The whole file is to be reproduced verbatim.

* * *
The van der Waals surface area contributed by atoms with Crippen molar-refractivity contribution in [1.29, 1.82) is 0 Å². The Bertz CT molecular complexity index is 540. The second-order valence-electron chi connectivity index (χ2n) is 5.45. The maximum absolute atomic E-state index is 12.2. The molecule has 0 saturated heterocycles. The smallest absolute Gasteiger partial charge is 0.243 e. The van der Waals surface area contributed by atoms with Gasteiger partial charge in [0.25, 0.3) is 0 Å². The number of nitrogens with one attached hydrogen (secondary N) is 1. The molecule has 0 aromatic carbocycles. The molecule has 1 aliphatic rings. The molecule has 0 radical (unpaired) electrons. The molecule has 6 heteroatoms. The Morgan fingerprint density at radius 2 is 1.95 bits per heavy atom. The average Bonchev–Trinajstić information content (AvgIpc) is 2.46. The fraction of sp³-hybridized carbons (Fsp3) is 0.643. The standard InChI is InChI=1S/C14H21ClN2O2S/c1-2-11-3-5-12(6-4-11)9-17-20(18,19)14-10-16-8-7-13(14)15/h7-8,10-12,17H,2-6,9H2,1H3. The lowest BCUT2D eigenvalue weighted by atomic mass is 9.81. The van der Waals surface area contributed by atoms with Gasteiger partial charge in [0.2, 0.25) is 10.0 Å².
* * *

The van der Waals surface area contributed by atoms with Crippen molar-refractivity contribution in [1.29, 1.82) is 0 Å². The Bertz CT molecular complexity index is 540. The second-order valence-electron chi connectivity index (χ2n) is 5.45. The maximum absolute atomic E-state index is 12.2. The molecule has 0 saturated heterocycles. The smallest absolute Gasteiger partial charge is 0.243 e. The van der Waals surface area contributed by atoms with Gasteiger partial charge in [0.25, 0.3) is 0 Å². The number of nitrogens with one attached hydrogen (secondary N) is 1. The molecule has 0 aromatic carbocycles. The molecule has 1 aliphatic rings. The molecule has 0 radical (unpaired) electrons. The molecule has 6 heteroatoms. The Morgan fingerprint density at radius 2 is 1.95 bits per heavy atom. The average Bonchev–Trinajstić information content (AvgIpc) is 2.46. The fraction of sp³-hybridized carbons (Fsp3) is 0.643. The standard InChI is InChI=1S/C14H21ClN2O2S/c1-2-11-3-5-12(6-4-11)9-17-20(18,19)14-10-16-8-7-13(14)15/h7-8,10-12,17H,2-6,9H2,1H3. The lowest BCUT2D eigenvalue weighted by atomic mass is 9.81. The van der Waals surface area contributed by atoms with Gasteiger partial charge in [0.2, 0.25) is 10.0 Å².